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You can bet your bottom dollar it is not, but let’s allow DarkMatter2525 illustrate yet another putrid facet of the glory of christianity.
Mmm…sweet sweet torture symbols for the winz!
Anti-Citizen X lays waste to the idea that morality is divinely inspired. Shorter video – God is unnecessary for moral behaviour.
How can you be moral with god? The real question should be, how can you be moral with god.
We’ll see if we can make it short and quick for today’s Disservice. God has a lot of people who claim to speak for him and his will (see the mentally ill). It’s like certain people happen to have a holy transceiver installed and others, like myself most decidedly do not. I mean when I talk like my imaginary friend is watching over me – my friends make that “keep the freaky-delusional guy happy smile” while someone covertly calls for the nice men in white coats to come get me.
But if you’re wired for God it’s fine:
“Simply put, we did not come up with the idea of God. He came up with the idea of us.
God created you, and me, and all that the eye can see. According to this verse in Jeremiah, He knew us before we ever knew Him. He knew who we were, before our mother’s knew who we were. And depending on your interpretation of this verse and many others in the Bible, it might just be the case that God knows how our lives will pan out long before we know it. He may know the decisions we make before we make them. He may know that we’re going to be “a prophet to the nations.” He may know what our next job will be. Shoot, He may even know what our calling in life is.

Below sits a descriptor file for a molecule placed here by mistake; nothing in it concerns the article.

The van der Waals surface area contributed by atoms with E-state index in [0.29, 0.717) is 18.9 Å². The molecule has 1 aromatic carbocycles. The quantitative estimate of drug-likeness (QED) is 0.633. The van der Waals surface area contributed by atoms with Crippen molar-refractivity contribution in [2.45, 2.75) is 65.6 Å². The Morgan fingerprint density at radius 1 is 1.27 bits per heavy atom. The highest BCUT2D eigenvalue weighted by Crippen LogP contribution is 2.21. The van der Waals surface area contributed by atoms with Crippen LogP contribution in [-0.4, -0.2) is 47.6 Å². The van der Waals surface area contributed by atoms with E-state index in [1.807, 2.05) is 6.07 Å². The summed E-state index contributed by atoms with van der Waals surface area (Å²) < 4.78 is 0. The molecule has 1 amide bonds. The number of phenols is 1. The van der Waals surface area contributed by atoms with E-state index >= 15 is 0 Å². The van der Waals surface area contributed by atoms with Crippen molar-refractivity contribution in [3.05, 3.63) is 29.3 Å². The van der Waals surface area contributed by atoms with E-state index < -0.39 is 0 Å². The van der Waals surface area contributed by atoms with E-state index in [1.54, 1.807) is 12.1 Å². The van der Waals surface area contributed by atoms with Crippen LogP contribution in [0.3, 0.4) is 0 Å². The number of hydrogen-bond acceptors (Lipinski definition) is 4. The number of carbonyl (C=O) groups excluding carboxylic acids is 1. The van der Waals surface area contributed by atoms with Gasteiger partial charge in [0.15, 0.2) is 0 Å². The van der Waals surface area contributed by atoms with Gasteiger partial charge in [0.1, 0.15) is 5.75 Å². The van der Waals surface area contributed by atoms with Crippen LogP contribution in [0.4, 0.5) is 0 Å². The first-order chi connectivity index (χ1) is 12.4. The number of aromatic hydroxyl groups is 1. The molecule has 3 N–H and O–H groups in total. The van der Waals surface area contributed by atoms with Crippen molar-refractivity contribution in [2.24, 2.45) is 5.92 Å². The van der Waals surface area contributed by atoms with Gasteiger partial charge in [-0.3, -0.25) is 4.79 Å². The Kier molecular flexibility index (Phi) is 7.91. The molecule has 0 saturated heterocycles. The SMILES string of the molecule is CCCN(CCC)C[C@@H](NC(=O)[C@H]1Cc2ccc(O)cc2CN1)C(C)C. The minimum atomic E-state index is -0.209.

Think about it…so many of us are trying to figure out our lives–where to go next, what to do next, who will be in our lives and the like. Maybe, God knows these things all along. And maybe, He wants to tell us that we’re set apart, [...]“
Like really, really? – This is some grade A, finely ground, delusional crap being finger-painted on the walls over there and it is *okay*? This isn’t reasoned argument, deep introspection or anything resembling rational thought. This is verbal wanking for jesus why it scares the piss out of me is because is soooooo chillingly prevalent in the blogosphere. Admittedly, it (the jebus-babble) serves as a excellent tell highlighting where the reality challenged are and delineating the rationality free zones, a meagre comfort in he towering shadow of blissfully ignorant religious stupidity.
I’m getting to the topic at hand soon, gentle readers, I just need to point out the crazy as I see it to in order to frame what the title of this post hints at namely, the neat concept of Eternal Sin (ba ba buuuuuuum!).
Jesus saves! Hold and accept jebus in your heart and you will enter heaven… blah blah blah…. Oh wait… you there the atheist looking type, you get to burn in hell *forever* why?? Here’s why :
- Mark 3:28-30: “Truly I tell you, people will be forgiven all their sins and all the blasphemies they utter. But whoever blasphemes against the Holy Spirit will never be forgiven, but is guilty of an eternal sin. He said this because they [the Pharisees] were saying, ‘He has an evil spirit’.”
- Matthew 12:30-32: “Whoever is not with me is against me, and whoever does not gather with me scatters. And so I tell you, people will be forgiven every sin and blasphemy. But the blasphemy against the Spirit will not be forgiven. Anyone who speaks a word against the Son of Man will be forgiven, but anyone who speaks against the Holy Spirit will not be forgiven, either in this age or in the age to come.”